Brazil vs Mexico: Latin America's Fight For Big Oil's Money



Brazil vs Mexico: Latin America's Fight For Big Oil's Money
Brazil and Mexico are competing for a diminishing resource: the investment dollars of oil majors.

Reuters

HOUSTON/RIO DE JANEIRO, Oct 26 (Reuters) - Brazil and Mexico are competing for a diminishing resource: the investment dollars of oil majors beating a retreat from the big-ticket offshore projects they once coveted.

After two waves of resource nationalism that left few openings in Latin America for energy giants such as Exxon Mobil Corp, Royal Dutch Shell Plc and Total, the tables are turning.

Governments throughout the continent are enacting reforms and changing contract terms to lure oil firms that have slashed spending as they adapt to lower crude prices. Global policy changes to address climate change have given an added sense of urgency to governments in the region and worldwide that are sitting on oil and gas reserves. They want to pump it before it becomes less valuable.

The competition pits Brazil's high-cost but prolific deepwater reserves against lower-cost oilfields in Mexico that come with a larger dose of political risk. [For a graphic on Brazil vs Mexico crude output and rig count click on http://tmsnrt.rs/2lfbP9n]

"Both are attractive. Both have real potential," said Wael Sawan, Shell's executive vice president for deepwater. "We have as a company, I think as an industry, scarce capital resources to be able to make the investments that the particular projects in deep water require."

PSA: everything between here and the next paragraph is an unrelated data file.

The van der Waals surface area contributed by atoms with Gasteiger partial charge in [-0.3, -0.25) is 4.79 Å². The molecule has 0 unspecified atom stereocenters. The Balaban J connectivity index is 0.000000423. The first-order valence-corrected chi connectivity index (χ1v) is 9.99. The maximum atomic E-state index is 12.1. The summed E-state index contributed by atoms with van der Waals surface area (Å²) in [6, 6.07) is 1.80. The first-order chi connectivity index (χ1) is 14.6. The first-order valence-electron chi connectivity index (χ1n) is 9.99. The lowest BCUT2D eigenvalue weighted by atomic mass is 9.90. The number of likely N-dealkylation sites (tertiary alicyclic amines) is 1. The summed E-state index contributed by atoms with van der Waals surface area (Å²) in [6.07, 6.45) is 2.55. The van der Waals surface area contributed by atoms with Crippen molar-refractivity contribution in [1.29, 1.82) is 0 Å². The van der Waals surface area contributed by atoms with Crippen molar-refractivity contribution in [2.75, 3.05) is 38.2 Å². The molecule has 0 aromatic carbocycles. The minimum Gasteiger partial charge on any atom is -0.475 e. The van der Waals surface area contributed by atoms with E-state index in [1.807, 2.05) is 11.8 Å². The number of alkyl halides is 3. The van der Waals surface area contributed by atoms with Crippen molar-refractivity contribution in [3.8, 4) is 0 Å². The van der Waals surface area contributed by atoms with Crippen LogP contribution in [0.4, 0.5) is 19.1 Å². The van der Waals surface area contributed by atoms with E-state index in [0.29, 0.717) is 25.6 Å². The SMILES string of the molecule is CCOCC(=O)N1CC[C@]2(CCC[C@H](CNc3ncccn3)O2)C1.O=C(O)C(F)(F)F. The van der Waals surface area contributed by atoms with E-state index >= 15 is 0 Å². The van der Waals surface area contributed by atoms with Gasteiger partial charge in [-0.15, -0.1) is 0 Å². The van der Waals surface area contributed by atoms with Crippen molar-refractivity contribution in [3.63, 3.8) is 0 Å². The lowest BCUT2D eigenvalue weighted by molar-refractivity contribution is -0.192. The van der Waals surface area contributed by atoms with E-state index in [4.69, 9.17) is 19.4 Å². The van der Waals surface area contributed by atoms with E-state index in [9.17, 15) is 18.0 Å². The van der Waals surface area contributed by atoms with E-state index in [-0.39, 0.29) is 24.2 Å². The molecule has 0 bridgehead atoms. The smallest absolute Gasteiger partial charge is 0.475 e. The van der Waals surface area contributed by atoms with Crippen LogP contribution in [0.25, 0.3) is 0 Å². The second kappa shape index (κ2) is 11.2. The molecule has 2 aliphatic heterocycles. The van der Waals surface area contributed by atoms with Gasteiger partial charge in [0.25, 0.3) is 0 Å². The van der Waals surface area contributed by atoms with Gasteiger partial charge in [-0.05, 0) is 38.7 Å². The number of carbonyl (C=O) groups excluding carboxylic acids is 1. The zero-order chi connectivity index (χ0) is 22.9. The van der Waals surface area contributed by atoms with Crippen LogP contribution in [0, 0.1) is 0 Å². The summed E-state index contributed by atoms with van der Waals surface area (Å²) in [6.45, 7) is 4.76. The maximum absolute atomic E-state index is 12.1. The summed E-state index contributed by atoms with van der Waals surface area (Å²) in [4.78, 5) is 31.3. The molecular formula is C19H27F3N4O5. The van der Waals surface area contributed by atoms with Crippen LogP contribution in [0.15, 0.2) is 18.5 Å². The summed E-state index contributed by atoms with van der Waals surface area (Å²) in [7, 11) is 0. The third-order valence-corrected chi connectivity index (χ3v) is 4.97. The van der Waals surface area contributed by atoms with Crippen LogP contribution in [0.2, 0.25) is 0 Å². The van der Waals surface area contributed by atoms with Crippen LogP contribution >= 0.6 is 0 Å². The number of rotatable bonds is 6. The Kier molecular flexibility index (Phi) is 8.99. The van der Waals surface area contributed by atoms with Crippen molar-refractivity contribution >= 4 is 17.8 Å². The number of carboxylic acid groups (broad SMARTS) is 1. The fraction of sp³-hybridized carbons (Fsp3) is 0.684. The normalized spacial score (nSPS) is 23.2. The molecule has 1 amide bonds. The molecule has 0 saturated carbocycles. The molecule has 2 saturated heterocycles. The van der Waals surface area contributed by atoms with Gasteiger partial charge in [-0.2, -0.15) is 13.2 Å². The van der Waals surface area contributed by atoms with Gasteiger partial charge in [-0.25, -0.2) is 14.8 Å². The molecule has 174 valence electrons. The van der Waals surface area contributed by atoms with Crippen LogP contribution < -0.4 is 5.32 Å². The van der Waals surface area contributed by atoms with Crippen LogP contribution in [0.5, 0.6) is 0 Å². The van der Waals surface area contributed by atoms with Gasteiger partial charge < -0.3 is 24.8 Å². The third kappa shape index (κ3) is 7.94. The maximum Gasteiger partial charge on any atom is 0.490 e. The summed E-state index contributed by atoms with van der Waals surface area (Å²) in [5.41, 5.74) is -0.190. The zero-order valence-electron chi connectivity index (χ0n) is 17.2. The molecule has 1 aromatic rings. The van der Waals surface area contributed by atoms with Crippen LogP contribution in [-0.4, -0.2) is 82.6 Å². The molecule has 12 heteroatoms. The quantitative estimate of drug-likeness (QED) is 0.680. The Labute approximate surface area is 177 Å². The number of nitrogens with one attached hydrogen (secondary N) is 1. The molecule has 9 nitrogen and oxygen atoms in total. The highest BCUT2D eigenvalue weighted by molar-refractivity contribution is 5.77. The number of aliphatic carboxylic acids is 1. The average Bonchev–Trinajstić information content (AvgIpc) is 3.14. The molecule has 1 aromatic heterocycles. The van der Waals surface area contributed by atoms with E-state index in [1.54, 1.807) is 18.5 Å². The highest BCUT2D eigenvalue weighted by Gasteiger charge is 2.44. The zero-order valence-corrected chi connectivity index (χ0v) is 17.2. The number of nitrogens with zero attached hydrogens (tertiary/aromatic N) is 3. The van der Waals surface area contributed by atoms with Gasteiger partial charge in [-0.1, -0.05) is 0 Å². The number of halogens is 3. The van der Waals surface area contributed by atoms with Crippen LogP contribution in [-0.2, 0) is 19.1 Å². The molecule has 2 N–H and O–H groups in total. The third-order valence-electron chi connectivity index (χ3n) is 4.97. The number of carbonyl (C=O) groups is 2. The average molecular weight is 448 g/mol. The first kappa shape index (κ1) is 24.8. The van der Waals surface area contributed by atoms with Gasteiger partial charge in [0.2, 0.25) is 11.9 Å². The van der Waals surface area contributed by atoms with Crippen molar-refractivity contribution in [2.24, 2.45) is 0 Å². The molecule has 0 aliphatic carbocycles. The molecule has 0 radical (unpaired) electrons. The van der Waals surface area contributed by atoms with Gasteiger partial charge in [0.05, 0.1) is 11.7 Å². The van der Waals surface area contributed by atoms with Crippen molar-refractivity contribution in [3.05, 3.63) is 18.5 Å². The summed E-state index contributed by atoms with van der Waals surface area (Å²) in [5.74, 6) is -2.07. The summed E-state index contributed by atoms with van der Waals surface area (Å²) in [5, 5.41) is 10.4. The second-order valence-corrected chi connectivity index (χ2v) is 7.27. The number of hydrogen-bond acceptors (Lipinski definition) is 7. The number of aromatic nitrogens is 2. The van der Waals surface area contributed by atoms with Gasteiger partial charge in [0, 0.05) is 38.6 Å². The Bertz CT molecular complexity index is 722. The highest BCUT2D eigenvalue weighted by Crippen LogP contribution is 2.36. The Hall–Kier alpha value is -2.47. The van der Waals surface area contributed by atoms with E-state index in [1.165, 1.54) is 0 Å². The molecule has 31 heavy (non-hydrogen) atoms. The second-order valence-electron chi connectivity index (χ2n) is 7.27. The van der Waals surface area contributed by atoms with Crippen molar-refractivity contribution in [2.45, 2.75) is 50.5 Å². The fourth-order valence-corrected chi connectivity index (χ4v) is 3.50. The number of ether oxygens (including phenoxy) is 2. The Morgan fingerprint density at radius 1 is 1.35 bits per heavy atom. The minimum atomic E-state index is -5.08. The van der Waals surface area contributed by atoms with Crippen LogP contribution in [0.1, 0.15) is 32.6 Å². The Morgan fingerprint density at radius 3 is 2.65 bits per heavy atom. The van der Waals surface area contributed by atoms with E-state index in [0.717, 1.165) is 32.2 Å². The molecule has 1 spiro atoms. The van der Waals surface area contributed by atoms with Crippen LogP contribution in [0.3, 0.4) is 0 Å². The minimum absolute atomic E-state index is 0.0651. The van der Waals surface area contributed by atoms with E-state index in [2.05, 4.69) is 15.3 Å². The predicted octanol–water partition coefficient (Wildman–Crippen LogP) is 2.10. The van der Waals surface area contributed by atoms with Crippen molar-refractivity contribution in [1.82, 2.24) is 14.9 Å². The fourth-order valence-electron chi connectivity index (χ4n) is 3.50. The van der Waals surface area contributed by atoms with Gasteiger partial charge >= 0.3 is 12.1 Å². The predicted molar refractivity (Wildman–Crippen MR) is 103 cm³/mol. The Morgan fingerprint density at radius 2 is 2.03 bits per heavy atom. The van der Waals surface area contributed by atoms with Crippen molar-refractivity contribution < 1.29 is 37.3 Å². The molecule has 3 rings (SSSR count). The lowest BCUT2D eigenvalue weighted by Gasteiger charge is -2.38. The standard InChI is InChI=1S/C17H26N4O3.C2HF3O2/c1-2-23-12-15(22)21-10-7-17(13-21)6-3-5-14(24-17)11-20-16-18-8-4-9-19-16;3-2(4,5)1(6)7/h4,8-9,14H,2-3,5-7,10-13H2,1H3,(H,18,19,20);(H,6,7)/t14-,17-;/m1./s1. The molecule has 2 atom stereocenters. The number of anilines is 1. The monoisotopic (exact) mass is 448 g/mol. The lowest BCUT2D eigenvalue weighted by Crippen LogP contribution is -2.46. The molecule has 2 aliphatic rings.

Sawan is among the executives from the world's top energy firms who have jetted into Rio de Janeiro this week, hoping to win fields in Brazil's latest auction.

Brazil has created a more conducive environment for investment than in the past, and venturing into Mexico looks exciting despite concerns over political risk and lack of infrastructure, he said.

Low crude prices have made oil firms choose carefully where they invest, but they need the substantial reserves Brazil and Mexico are offering. The rate that energy companies replace the barrels they produce is a key metric for shareholders, and offshore blocks such as those in Mexico and Brazil come with billions of barrels in available reserves.

Better Terms For Technology

Latin America governments have relaxed deal terms and set accelerated auction schedules to lure investment to everything from ultra-deep water to mature fields that need specialist technology to squeeze more oil and gas from wells.

To boost its chances, Brazil has ended its requirement for state-controlled Petrobras to be the operator of deep-sea projects in the country's pre-salt province, which contains large volumes of high-value light oil. That gives majors more freedom to manage exploration and output.

Brazil has loosened local content requirements on equipment and supplies, which had previously slowed development, and set out a three-year calendar of oilfield auctions to facilitate planning for foreign firms.

Mexico has countered with an easier qualification process to bid in auctions and is selling geological data on oilfields for majors and service firms to reprocess, while offering flexible local content requirements according to field type.

For many oil majors, the Mexican side of the Gulf offers a familiar geology: the formations below the seabed are similar to those they have drilled for decades in the nearby U.S. waters. But unlike Brazil, there has been no deepwater development in Mexico, so more infrastructure needs to be built.

Beyond the potential of the oilfields, the two countries offer different political challenges.


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